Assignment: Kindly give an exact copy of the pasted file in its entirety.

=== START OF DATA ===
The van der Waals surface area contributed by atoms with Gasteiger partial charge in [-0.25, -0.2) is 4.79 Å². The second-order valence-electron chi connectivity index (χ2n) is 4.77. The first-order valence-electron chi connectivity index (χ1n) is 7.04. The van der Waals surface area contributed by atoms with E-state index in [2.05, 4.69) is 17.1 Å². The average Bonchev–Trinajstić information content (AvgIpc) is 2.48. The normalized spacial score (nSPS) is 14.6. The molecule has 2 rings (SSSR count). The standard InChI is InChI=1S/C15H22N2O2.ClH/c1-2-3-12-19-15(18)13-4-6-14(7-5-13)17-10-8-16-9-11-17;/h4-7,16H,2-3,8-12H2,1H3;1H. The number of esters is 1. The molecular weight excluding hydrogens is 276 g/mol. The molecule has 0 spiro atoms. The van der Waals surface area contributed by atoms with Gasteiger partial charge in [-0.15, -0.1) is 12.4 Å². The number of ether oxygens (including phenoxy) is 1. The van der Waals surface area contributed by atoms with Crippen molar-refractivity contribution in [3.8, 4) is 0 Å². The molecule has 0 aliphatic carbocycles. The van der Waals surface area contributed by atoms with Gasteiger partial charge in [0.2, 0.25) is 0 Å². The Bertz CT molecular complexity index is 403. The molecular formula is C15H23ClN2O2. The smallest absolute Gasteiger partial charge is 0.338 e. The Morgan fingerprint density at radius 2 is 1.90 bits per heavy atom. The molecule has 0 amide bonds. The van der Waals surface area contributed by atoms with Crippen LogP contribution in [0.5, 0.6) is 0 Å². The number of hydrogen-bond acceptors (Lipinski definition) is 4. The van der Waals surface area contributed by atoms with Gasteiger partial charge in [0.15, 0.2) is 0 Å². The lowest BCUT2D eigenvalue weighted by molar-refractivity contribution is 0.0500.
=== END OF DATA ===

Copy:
The van der Waals surface area contributed by atoms with Gasteiger partial charge in [-0.25, -0.2) is 4.79 Å². The second-order valence-electron chi connectivity index (χ2n) is 4.77. The first-order valence-electron chi connectivity index (χ1n) is 7.04. The van der Waals surface area contributed by atoms with E-state index in [2.05, 4.69) is 17.1 Å². The average Bonchev–Trinajstić information content (AvgIpc) is 2.48. The normalized spacial score (nSPS) is 14.6. The molecule has 2 rings (SSSR count). The standard InChI is InChI=1S/C15H22N2O2.ClH/c1-2-3-12-19-15(18)13-4-6-14(7-5-13)17-10-8-16-9-11-17;/h4-7,16H,2-3,8-12H2,1H3;1H. The number of esters is 1. The molecular weight excluding hydrogens is 276 g/mol. The molecule has 0 spiro atoms. The van der Waals surface area contributed by atoms with Gasteiger partial charge in [-0.15, -0.1) is 12.4 Å². The number of ether oxygens (including phenoxy) is 1. The van der Waals surface area contributed by atoms with Crippen molar-refractivity contribution in [3.8, 4) is 0 Å². The molecule has 0 aliphatic carbocycles. The van der Waals surface area contributed by atoms with Gasteiger partial charge in [0.2, 0.25) is 0 Å². The Bertz CT molecular complexity index is 403. The molecular formula is C15H23ClN2O2. The smallest absolute Gasteiger partial charge is 0.338 e. The Morgan fingerprint density at radius 2 is 1.90 bits per heavy atom. The molecule has 0 amide bonds. The van der Waals surface area contributed by atoms with Crippen LogP contribution in [0.5, 0.6) is 0 Å². The number of hydrogen-bond acceptors (Lipinski definition) is 4. The van der Waals surface area contributed by atoms with Gasteiger partial charge in [0.15, 0.2) is 0 Å². The lowest BCUT2D eigenvalue weighted by molar-refractivity contribution is 0.0500.